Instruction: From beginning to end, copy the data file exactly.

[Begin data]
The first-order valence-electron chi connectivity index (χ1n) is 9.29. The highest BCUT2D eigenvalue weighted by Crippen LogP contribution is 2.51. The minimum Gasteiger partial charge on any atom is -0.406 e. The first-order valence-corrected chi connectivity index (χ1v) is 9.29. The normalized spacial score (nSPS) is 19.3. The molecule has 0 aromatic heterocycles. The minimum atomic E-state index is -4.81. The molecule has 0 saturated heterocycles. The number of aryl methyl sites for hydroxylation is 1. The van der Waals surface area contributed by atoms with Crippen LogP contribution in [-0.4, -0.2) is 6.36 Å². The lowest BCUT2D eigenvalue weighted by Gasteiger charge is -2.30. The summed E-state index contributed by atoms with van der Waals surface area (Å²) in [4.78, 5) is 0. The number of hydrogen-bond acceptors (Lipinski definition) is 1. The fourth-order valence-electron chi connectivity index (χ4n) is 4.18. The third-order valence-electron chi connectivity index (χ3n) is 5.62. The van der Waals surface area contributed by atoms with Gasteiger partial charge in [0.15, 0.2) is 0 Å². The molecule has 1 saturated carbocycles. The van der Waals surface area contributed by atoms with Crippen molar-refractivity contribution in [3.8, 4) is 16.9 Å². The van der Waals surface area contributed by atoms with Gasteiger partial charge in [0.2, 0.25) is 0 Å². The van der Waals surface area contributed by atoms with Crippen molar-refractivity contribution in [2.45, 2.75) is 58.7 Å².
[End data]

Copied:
The first-order valence-electron chi connectivity index (χ1n) is 9.29. The highest BCUT2D eigenvalue weighted by Crippen LogP contribution is 2.51. The minimum Gasteiger partial charge on any atom is -0.406 e. The first-order valence-corrected chi connectivity index (χ1v) is 9.29. The normalized spacial score (nSPS) is 19.3. The molecule has 0 aromatic heterocycles. The minimum atomic E-state index is -4.81. The molecule has 0 saturated heterocycles. The number of aryl methyl sites for hydroxylation is 1. The van der Waals surface area contributed by atoms with Crippen LogP contribution in [-0.4, -0.2) is 6.36 Å². The lowest BCUT2D eigenvalue weighted by Gasteiger charge is -2.30. The summed E-state index contributed by atoms with van der Waals surface area (Å²) in [4.78, 5) is 0. The number of hydrogen-bond acceptors (Lipinski definition) is 1. The fourth-order valence-electron chi connectivity index (χ4n) is 4.18. The third-order valence-electron chi connectivity index (χ3n) is 5.62. The van der Waals surface area contributed by atoms with Gasteiger partial charge in [0.15, 0.2) is 0 Å². The molecule has 1 saturated carbocycles. The van der Waals surface area contributed by atoms with Crippen molar-refractivity contribution in [3.8, 4) is 16.9 Å². The van der Waals surface area contributed by atoms with Gasteiger partial charge in [0.2, 0.25) is 0 Å². The van der Waals surface area contributed by atoms with Crippen molar-refractivity contribution in [2.45, 2.75) is 58.7 Å².